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  • Writer's picturePre-Collegiate Global Health Review

Invisible Asian Americans in Public Health Research

Updated: 4 days ago

By Vera Hsiang, W.B. Ray High School, Corpus Christi, Texas, USA


Health policy leaders rely on public health research findings for their decision-making. In the US, research funding and clinical studies for Asian Americans are hard to come by. The model minority stereotype can hide their healthcare and social needs. Subsets of their diverse population may face particular health risks that are missed without more focused studies. Gatekeepers like grant funders and journal reviewers should recognize that the lack of Asian American health-related data is a health inequity problem. More research funding and dedication to outreach programs can increase awareness of Asian American health. Making Asian Americans more visible in public health research can better guide policymakers and ensure their well-being. 


What we do not know may temporarily shield us from harm but only delay the inevitable. Undiagnosed medical conditions from high blood pressure to depression can result in serious health issues over time. Early detection and treatment prevent complications and ensure better outcomes. Identifying individuals at risk and strategies tailored to take care of them depend on published research studies. As scientists publish their findings, public health officials and policymakers work to safeguard lives. Many of these scientists are Asian Americans, who make up the fastest-growing ethnic group in the US. Coming from more than 20 countries of origin, their diverse background lends to unique health risks and healthcare needs (Budiman & Ruiz, 2021). Yet our scientific community risks compromising their well-being by not providing enough clinical data to health policy leaders. 


Researchers who study public health collect data, analyze it, and make conclusions. Policymakers then act on this information to create regulations that aims to improve public health. However, they require adequate data to do this. For Asian Americans, health officials do not have an accurate picture of their well-being or battles with disease and mental health. A US Department of Health and Human Services search of the National Library of Medicine’s database discovered that Asian Americans were mentioned in just 0.01 percent of articles from 1966 to 2000 (Ghosh, 2003). The National Institutes of Health (NIH), the largest biomedical research funder in the US, has made it a priority to focus on diverse population studies. However, a 2019 Journal of American Medical Association investigation found that only 0.17 percent of the NIH-funded studies on Asian Americans (Đoàn et al., 2019).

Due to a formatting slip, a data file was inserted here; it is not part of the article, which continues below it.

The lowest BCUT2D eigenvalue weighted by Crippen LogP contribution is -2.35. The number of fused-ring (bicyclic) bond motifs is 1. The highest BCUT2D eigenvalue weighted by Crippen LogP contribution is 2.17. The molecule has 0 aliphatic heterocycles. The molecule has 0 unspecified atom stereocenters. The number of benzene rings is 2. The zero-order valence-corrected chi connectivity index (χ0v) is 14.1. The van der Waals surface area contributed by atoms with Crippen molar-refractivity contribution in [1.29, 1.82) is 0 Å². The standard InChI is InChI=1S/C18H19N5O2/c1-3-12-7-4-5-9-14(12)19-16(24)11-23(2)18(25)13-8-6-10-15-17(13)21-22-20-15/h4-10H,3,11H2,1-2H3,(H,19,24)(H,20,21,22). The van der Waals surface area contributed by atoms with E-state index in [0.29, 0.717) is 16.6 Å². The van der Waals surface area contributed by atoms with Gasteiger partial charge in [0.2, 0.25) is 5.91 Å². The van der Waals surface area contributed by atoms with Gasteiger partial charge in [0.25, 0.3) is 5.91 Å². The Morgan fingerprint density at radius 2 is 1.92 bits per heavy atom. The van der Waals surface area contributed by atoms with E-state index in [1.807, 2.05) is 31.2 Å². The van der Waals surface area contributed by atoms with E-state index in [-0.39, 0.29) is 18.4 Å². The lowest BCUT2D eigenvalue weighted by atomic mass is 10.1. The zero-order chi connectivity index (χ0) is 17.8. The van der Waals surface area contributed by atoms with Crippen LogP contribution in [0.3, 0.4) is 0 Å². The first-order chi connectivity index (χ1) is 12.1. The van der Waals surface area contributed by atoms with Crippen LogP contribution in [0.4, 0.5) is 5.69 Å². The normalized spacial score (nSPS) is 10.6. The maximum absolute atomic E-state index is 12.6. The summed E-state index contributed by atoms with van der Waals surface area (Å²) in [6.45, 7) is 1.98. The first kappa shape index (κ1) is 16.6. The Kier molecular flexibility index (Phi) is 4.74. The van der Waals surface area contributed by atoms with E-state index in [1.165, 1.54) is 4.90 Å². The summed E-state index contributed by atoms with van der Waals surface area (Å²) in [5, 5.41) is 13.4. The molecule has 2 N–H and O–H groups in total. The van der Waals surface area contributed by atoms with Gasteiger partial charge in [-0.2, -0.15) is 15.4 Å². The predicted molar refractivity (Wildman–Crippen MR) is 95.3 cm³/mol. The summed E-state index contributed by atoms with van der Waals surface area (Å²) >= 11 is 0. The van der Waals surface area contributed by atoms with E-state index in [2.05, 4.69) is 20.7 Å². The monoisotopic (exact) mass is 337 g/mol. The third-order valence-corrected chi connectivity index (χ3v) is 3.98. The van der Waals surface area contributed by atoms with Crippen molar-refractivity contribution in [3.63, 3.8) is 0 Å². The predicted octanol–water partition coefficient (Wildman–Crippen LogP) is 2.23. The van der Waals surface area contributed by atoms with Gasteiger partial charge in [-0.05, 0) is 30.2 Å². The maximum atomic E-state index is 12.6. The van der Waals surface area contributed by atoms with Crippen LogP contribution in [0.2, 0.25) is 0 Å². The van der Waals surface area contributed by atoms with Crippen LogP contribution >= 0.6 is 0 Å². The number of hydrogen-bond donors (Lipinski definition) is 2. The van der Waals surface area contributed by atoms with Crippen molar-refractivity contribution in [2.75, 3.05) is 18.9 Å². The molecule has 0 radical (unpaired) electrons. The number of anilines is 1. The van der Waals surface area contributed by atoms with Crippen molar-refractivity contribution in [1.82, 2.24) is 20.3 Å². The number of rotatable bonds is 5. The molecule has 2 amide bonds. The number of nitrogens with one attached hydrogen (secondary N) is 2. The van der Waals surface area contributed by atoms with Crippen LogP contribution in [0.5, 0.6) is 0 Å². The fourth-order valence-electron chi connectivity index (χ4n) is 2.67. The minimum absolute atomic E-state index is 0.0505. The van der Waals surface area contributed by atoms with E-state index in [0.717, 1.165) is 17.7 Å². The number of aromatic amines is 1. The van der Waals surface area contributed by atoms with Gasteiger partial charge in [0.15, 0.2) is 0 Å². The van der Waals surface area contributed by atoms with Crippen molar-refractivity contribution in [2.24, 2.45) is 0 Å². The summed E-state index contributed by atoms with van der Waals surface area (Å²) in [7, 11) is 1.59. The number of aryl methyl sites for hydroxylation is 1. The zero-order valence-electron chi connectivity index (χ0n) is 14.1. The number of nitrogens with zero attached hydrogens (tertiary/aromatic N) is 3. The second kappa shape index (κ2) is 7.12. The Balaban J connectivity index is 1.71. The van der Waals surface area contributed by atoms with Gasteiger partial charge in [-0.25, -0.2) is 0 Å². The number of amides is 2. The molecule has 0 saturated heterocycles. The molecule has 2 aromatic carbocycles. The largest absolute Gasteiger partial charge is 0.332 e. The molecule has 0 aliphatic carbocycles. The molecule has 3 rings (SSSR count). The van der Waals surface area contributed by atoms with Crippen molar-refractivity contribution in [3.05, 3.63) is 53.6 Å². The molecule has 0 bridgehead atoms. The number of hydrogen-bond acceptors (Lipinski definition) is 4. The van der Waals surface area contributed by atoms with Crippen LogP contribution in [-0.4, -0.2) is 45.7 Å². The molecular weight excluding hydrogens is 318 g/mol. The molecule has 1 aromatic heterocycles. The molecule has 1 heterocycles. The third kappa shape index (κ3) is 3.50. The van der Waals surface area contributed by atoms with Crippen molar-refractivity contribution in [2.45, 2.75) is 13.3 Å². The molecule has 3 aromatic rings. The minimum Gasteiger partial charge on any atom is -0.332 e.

A grant proposal to examine mental health challenges for Asian American families was rejected by the NIH (Yee, 2021). Three reviewers’ feedback stated that Asian Americans’ struggles were “not as bad as for Blacks and Latinos”. Co-investigator of the study, David Takeuchi, confirmed that these comments are actually quite common and not limited to just healthcare topics. Takeuchi submitted a paper underscoring the poor academic performance of Asian Hawaiians. His peer reviewer said “Too bad this is about Asian Americans. If this had a Black sample, we might think about publishing it” (Yee, 2021). Takeuchi’s paper was never published. 


Even when Asian Americans are studied, they are often merged in with other groups. A national study highlighting racial disparities in air pollution exposures analyze Asian Americans under the category White (Tessum et al., 2019). Even when the Asian American category exists, a one-size-fits-all approach can hide disparities. For instance, while the overall Asian American poverty rate is 10 percent, Pew Research Center data shows that this value is 25 percent for Mongolian and Burmese populations (Budiman & Ruiz, 2021). The absence of detailed and nuanced information can result in worsening inequalities for vulnerable subpopulations.  


Raising awareness among researchers, funders, and publishers is the key to addressing this health inequity. Calling for research and attention on Asian Americans does not need to take away resources from other minority communities. Rather, efforts to reduce social and health inequities must also include Asian Americans. As part of its UNITE initiative to end structural racism in health research, the NIH should hire more staff and grant reviewers with experience in Asian American issues (NIH, 2023). 


Since different Asian American ethnic groups speak a variety of languages, outreach efforts will need to be altered for this. Having the right tools and resources to collect data will require funding. President Biden’s proposed 2024 budget calls for a $100 million increase for the Centers for Disease Control and Prevention’s Climate and Health Program; this extra money can modernize public health data collection nationwide (American Public Health Association, 2023). To address possible language barriers, funds can go toward translating its climate and health page and brochures to various languages in the Asian American community. 


The model minority myth has had far reaching impacts on the health of Asian Americans. Research on Asian Americans as a group, and research which highlights the nuance between subgroups, is extremely rare. Scientists who are researching the topic have faced numerous barriers to gaining funding and publication. We need to break the vicious cycle of lack of data and misconception that Asian Americans do not require aid. Given how difficult it is to provide services for individuals we do not know or understand, it is time we understand these Americans too. Let us make this invisible group visible. 


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